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Blue Chips Snap 5-Session Slide; Bond Yields Ease

June 18, 1996|From Times Wire Services

The Dow Jones industrial average snapped a five-session losing streak with a tiny gain, but most stocks ended lower Monday in light trading.

Technology and more speculative issues struggled again amid concerns about profits, weighing down the Nasdaq market.

The Dow industrials rose just 3.33 points to 5,652.78, giving back most of a late rally with bonds, but ending a five-session slide that had amounted to less than 50 points, punctuating the prevailing uncertainties about the direction of inflation and interest rates.

Declining issues outnumbered advancers by a 10-9 margin on the New York Stock Exchange, where volume totaled just 298.33 million shares. That was well below Friday's total and the first tally below 300 million since late December.

"We may be setting the tone for the summer," said Ned Riley, chief investment officer at the Bank of Boston. "The market tone was reflecting a slightly firmer bond market."

The NYSE's composite index fell 0.28 point to 356.92, and the Standard & Poor's 500-stock index fell 0.69 point to 665.16.

The Nasdaq composite index fell 5.54 point to 1,207.64, suffering from uncertainty about the prospects for technology-related and smaller companies, which are heavily dependent on a strong economy.

Among the leading Nasdaq technology issues, Cisco Systems fell 7/8 to 54 3/8 and Sun Microsystems fell 1 1/8 to 55 7/8. But Microsoft rose 1 5/8 to 124 5/8 after the software giant backed analysts' earnings projections.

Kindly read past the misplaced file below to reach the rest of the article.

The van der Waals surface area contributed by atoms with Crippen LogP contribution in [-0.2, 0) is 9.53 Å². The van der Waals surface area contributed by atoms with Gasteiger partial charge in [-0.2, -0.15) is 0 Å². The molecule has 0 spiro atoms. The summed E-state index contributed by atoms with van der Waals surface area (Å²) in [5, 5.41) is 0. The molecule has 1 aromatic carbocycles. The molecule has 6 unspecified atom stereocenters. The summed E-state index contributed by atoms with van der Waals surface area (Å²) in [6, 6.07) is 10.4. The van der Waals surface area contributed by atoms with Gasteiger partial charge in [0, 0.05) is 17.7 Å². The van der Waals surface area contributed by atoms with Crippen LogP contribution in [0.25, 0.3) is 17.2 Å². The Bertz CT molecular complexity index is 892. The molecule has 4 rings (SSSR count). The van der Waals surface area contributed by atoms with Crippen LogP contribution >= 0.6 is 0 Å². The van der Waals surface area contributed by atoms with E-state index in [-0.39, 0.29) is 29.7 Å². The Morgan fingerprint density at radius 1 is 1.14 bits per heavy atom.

A midafternoon rally in bond prices helped ease interest rates for the third straight day, spurring a brief bounce in the blue-chip sector. The yield on the Treasury's main 30-year bond fell to 7.06% from 7.08% on Friday.

Last week, the benchmark yield jumped to a 13-month high in the aftermath of the latest in a series of robust employment reports.

Investors have been frustrated by a series of conflicting signals on inflation, with most fearing recent indications of rising payroll and wage levels, which could translate into too much consumer demand, pushing up prices. The immediate concern is whether the inflation-leery Federal Reserve will raise interest rates in early July.

On Wednesday, the Fed publishes its Beige Book report on regional business conditions, which the central bank's policymakers use as the basis for their discussions on interest rate policy. But first, Wall Street will see today's release of the housing starts report for May, which is expected to show a drop to 1.49 million units from 1.52 million in April.

Among Monday's highlights:

* Oil company stocks rose as crude futures soared to their highest level in a month on escalating tensions between Iraq and the United Nations, which could delay the return of Iraqi oil to the market. Exxon rose 1 to 84 1/2; Texaco gained 5/8 to 84 1/8; and Chevron rose 3/8 to 60. Crude oil for July delivery jumped $1.80 to $22.14 a barrel at the New York Mercantile Exchange.

* International Rectifier lost 1 7/8 to 19 1/4. The company cited Montgomery Securities' downgrading for the stock's fall.

* AptarGroup shed 3 3/8 to 36 3/8 after forecasting disappointing second-quarter earnings.

* Intel fell 1 to 72. Advanced Micro Devices began shipping the AMD-K5-PR100, a 100-megahertz processing chip designed to compete with Intel's Pentium chip. Advanced Micro slipped 1/8 to 19 1/8.

* Bay Networks fell 1/2 to 26 5/8 and Penril DataComm Networks rose 3 5/8 to 13 5/8 after Bay said it would acquire the digital signal-processing modem business of Penril's Penril Datability Networks subsidiary in a deal valued at $120 million.

* Sports Authority rose 1 3/4 to 33 1/4 after setting a 3-for-2 stock split.

Copper prices eked out small gains as traders believed the Japanese trading house, Sumitomo Corp., no longer held a large position in the market. Last week, Sumitomo reported losing $1.8 billion in trading in the past decade.

Market Roundup, D8

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